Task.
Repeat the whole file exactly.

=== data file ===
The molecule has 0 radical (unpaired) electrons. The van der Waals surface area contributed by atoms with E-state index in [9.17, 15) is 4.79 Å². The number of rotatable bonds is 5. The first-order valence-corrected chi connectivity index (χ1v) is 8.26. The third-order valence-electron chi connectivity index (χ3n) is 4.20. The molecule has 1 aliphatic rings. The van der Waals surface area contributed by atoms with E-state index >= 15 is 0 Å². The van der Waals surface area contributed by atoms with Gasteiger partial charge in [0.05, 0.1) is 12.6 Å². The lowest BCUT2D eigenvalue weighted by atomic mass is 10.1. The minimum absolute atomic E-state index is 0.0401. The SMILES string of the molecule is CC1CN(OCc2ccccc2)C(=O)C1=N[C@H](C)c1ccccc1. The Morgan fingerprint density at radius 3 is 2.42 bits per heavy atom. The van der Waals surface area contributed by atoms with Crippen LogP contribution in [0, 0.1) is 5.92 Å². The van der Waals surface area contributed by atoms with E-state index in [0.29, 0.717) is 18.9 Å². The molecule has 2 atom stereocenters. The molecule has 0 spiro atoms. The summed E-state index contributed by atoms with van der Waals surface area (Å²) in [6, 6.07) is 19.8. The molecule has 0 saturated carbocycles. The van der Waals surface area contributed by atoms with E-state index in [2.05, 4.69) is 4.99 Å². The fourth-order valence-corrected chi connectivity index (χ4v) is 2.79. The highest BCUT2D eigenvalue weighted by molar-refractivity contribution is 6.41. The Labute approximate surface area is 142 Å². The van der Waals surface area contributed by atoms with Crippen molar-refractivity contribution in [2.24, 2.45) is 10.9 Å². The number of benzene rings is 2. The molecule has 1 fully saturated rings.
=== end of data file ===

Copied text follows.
The molecule has 0 radical (unpaired) electrons. The van der Waals surface area contributed by atoms with E-state index in [9.17, 15) is 4.79 Å². The number of rotatable bonds is 5. The first-order valence-corrected chi connectivity index (χ1v) is 8.26. The third-order valence-electron chi connectivity index (χ3n) is 4.20. The molecule has 1 aliphatic rings. The van der Waals surface area contributed by atoms with E-state index >= 15 is 0 Å². The van der Waals surface area contributed by atoms with Gasteiger partial charge in [0.05, 0.1) is 12.6 Å². The lowest BCUT2D eigenvalue weighted by atomic mass is 10.1. The minimum absolute atomic E-state index is 0.0401. The SMILES string of the molecule is CC1CN(OCc2ccccc2)C(=O)C1=N[C@H](C)c1ccccc1. The Morgan fingerprint density at radius 3 is 2.42 bits per heavy atom. The van der Waals surface area contributed by atoms with Crippen LogP contribution in [0, 0.1) is 5.92 Å². The van der Waals surface area contributed by atoms with E-state index in [0.29, 0.717) is 18.9 Å². The molecule has 2 atom stereocenters. The molecule has 0 spiro atoms. The summed E-state index contributed by atoms with van der Waals surface area (Å²) in [6, 6.07) is 19.8. The molecule has 0 saturated carbocycles. The van der Waals surface area contributed by atoms with E-state index in [2.05, 4.69) is 4.99 Å². The fourth-order valence-corrected chi connectivity index (χ4v) is 2.79. The highest BCUT2D eigenvalue weighted by molar-refractivity contribution is 6.41. The Labute approximate surface area is 142 Å². The van der Waals surface area contributed by atoms with Crippen molar-refractivity contribution in [2.24, 2.45) is 10.9 Å². The number of benzene rings is 2. The molecule has 1 fully saturated rings.